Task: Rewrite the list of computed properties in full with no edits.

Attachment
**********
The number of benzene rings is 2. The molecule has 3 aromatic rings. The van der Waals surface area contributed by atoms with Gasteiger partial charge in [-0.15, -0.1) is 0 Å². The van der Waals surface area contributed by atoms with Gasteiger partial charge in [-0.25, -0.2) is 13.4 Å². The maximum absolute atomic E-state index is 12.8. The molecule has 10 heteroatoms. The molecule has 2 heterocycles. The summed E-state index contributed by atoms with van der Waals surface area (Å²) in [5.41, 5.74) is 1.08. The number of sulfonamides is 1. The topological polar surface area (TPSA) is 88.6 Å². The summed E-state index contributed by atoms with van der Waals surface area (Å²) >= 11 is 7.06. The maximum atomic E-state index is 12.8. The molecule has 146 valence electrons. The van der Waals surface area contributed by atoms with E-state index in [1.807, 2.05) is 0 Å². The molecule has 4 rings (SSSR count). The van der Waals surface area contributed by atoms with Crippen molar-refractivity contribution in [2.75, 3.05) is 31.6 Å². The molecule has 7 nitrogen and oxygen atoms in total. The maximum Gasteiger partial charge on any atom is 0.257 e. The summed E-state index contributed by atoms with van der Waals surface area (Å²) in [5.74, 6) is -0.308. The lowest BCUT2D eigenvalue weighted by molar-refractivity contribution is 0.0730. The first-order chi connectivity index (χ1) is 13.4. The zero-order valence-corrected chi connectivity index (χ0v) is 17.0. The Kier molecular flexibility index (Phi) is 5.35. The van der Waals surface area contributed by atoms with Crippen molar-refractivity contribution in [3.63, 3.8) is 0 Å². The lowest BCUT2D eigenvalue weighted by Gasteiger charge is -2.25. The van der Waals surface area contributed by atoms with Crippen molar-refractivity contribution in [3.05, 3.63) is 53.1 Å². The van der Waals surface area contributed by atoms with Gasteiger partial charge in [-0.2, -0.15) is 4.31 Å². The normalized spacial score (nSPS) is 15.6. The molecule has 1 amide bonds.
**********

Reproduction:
The number of benzene rings is 2. The molecule has 3 aromatic rings. The van der Waals surface area contributed by atoms with Gasteiger partial charge in [-0.15, -0.1) is 0 Å². The van der Waals surface area contributed by atoms with Gasteiger partial charge in [-0.25, -0.2) is 13.4 Å². The maximum absolute atomic E-state index is 12.8. The molecule has 10 heteroatoms. The molecule has 2 heterocycles. The summed E-state index contributed by atoms with van der Waals surface area (Å²) in [5.41, 5.74) is 1.08. The number of sulfonamides is 1. The topological polar surface area (TPSA) is 88.6 Å². The summed E-state index contributed by atoms with van der Waals surface area (Å²) >= 11 is 7.06. The maximum atomic E-state index is 12.8. The molecule has 146 valence electrons. The van der Waals surface area contributed by atoms with E-state index in [1.807, 2.05) is 0 Å². The molecule has 4 rings (SSSR count). The van der Waals surface area contributed by atoms with Crippen molar-refractivity contribution in [2.75, 3.05) is 31.6 Å². The molecule has 7 nitrogen and oxygen atoms in total. The maximum Gasteiger partial charge on any atom is 0.257 e. The summed E-state index contributed by atoms with van der Waals surface area (Å²) in [5.74, 6) is -0.308. The lowest BCUT2D eigenvalue weighted by molar-refractivity contribution is 0.0730. The first-order chi connectivity index (χ1) is 13.4. The zero-order valence-corrected chi connectivity index (χ0v) is 17.0. The Kier molecular flexibility index (Phi) is 5.35. The van der Waals surface area contributed by atoms with Crippen molar-refractivity contribution in [3.63, 3.8) is 0 Å². The lowest BCUT2D eigenvalue weighted by Gasteiger charge is -2.25. The van der Waals surface area contributed by atoms with Crippen molar-refractivity contribution in [3.05, 3.63) is 53.1 Å². The van der Waals surface area contributed by atoms with Gasteiger partial charge in [-0.2, -0.15) is 4.31 Å². The normalized spacial score (nSPS) is 15.6. The molecule has 1 amide bonds.